2020 is here! As a new year rolls around, it’s often a good time to reflect on your strategies and approaches to digital marketing, doubling down on what’s working and minimising what isn’t driving results.
To help you in your 2020 planning, We make a point to stay immersed in trends & techniques and while the fundamental approach to communicate a story to your audience hasn’t changed, there are new activities, channels and techniques to better communicate that message that you should keep in mind for the coming year.
1. IGTV has been a slow burner, but in 2020 we see growth.
We predict IGTV, Instagram’s move into long form video will see significant growth in 2020.
Following the launch of the platform in 2018, views didn’t skyrocket right away. One factor, according to Founder Kevin Systrom was the vertical video form factor. Brands & users can’t simple re-use traditional video content on IGTV, so it required a new approach to content creation, leading to a steeper learning curve. Instagram’s decision in 2019 to display IGTV videos within the news feed dramatically improved views, something we’ve seen first hand with our own clients utilising the channel.
Users have a choice to consume IGTV content in one of three ways:
- “For You” – Recommended video content based on previous content you’ve watched
- “Following” – IGTV videos from those you follow
- “Popular” – Trending videos on the platform overall, primarily by popularity, but it’s safe to say the algorithm is somewhat more complex.
Content can be consumed via the Instagram app or the standalone IGTV app. One success factor will be if content creators continue to adopt the platform. If they do, it’ll mean more adoption by users and more of an opportunity for brands. This will be dependent on whether Instagram can provide opportunities for content creators to earn revenue as they do on Youtube, something we’ll discuss more below!
2. More Authenticity through long form content
As brands work to implement a social strategy, planning posts and scheduling content, it can help drive engagement and attention about their brand, but with that can sometimes come a feeling of inauthenticity.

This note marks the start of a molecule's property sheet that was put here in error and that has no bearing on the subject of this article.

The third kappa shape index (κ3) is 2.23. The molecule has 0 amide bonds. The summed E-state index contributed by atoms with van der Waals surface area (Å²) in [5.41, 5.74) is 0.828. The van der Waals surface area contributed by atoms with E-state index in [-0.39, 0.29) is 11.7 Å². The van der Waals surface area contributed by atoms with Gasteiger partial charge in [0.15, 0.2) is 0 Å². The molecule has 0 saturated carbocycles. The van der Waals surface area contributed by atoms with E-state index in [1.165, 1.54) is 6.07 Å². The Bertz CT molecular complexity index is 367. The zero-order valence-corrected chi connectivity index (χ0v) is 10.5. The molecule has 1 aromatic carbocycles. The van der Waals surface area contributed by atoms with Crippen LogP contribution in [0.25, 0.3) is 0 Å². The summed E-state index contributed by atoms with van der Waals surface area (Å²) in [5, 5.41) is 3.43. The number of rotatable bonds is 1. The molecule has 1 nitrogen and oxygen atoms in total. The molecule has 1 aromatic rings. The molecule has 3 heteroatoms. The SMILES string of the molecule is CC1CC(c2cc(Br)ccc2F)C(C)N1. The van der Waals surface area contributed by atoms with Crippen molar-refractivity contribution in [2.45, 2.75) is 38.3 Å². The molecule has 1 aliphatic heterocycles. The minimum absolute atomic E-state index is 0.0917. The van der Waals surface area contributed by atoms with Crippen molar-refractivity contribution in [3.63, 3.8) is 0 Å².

Brands who focus on authenticity in 2020 will see the benefits to their marketing effectiveness and the bottom line, and one way to do this is better use of long-form or what we refer to as “Pillar” content. These are the handful of pieces of content a brand can create on a monthly basis that takes longer to create, but in return provide much deeper value for users. Pillar content also provides an opportunity to tell your story in a much more meaningful way than what can be done in a 10 second Instagram story.
Longer form types of content such as Live Video, Webinars, Podcasts or Video Series can be a great way to build authenticity on social media.
Podcasts in particular are an area we see continuing to grow, especially in Ireland, with more content being created across each Industry niche. According to a survey by Adobe in the US, podcast listenership has seen a 60% rise since January 2018. Music streaming platforms, especially Spotify are jumping on the bandwagon, broadening their scope and market potential to cover “audio streaming” more generally. Spotify also put their money where their mouth is in 2019 with their acquisition of podcast creation studio Gimlet Media for a reported $230 Million.
One interesting statistic from 2019 for me was the current count of podcasts, topping 800,000. When you compare this to the 50 Million Youtube content creators that currently exist, albeit with different volumes of content being produced, it’s still safe to say that this medium still has a lot of room for growth.
3. TikTok will come into its own – but consider your approach carefully
In tandem with long form content, the short form content landscape is still evolving. If you have teenage kids or have your ear to the ground you’ll have seen the growth in video sharing platform TikTok throughout 2019. Already bolstering over 500 Million monthly active users, It joins Snapchat in a small suite of social networking winners who have successfully appealed to the 13-19 Year Old market.
2020 will see a lot more brands getting involved, but do remember that a poor strategy on TikTok can do more harm than good. US Brands such as Chiptole and NBA offer some interesting ideas on how to approach the social network, if this is an audience you want to reach.
4. Influencer Partnerships will change
2019 was a transformative year for Influencers and content creators, especially in Ireland.
From Ireland being a test bed for the removal of the like count on Instagram now rolling out globally, Anonymous Instagram accounts calling out unsavoury behaviour from Influencers and accountability for media publishers to demonstrate effectiveness, Ireland is certainly a unique landscape when it comes to influencer marketing.
We see these shifts ultimately positive for the industry overall. In the case of like counts, this will go a long way in minimising some of the more toxic effects of social media on young people, but also from the network’s perspective, will potentially reduce the burden of posting, with the knowledge that the engagement level on a post isn’t as visible.